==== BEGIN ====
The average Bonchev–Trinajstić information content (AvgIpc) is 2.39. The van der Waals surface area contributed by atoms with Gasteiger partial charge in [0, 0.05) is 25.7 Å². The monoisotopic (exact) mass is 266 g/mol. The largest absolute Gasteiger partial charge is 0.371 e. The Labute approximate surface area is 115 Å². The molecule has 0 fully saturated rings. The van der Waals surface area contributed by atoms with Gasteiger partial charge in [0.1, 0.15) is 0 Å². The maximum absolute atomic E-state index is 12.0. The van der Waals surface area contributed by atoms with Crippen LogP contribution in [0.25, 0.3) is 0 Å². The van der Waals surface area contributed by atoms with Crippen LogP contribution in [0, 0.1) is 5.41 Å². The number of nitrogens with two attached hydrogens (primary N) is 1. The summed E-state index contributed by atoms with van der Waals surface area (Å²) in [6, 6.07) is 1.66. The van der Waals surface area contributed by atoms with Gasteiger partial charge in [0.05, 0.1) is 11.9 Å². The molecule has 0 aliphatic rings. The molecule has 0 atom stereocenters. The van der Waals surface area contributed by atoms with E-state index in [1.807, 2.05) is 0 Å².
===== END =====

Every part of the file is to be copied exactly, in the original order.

The average Bonchev–Trinajstić information content (AvgIpc) is 2.39. The van der Waals surface area contributed by atoms with Gasteiger partial charge in [0, 0.05) is 25.7 Å². The monoisotopic (exact) mass is 266 g/mol. The largest absolute Gasteiger partial charge is 0.371 e. The Labute approximate surface area is 115 Å². The molecule has 0 fully saturated rings. The van der Waals surface area contributed by atoms with Gasteiger partial charge in [0.1, 0.15) is 0 Å². The maximum absolute atomic E-state index is 12.0. The van der Waals surface area contributed by atoms with Crippen LogP contribution in [0.25, 0.3) is 0 Å². The van der Waals surface area contributed by atoms with Crippen LogP contribution in [0, 0.1) is 5.41 Å². The number of nitrogens with two attached hydrogens (primary N) is 1. The summed E-state index contributed by atoms with van der Waals surface area (Å²) in [6, 6.07) is 1.66. The van der Waals surface area contributed by atoms with Gasteiger partial charge in [0.05, 0.1) is 11.9 Å². The molecule has 0 aliphatic rings. The molecule has 0 atom stereocenters. The van der Waals surface area contributed by atoms with E-state index in [1.807, 2.05) is 0 Å².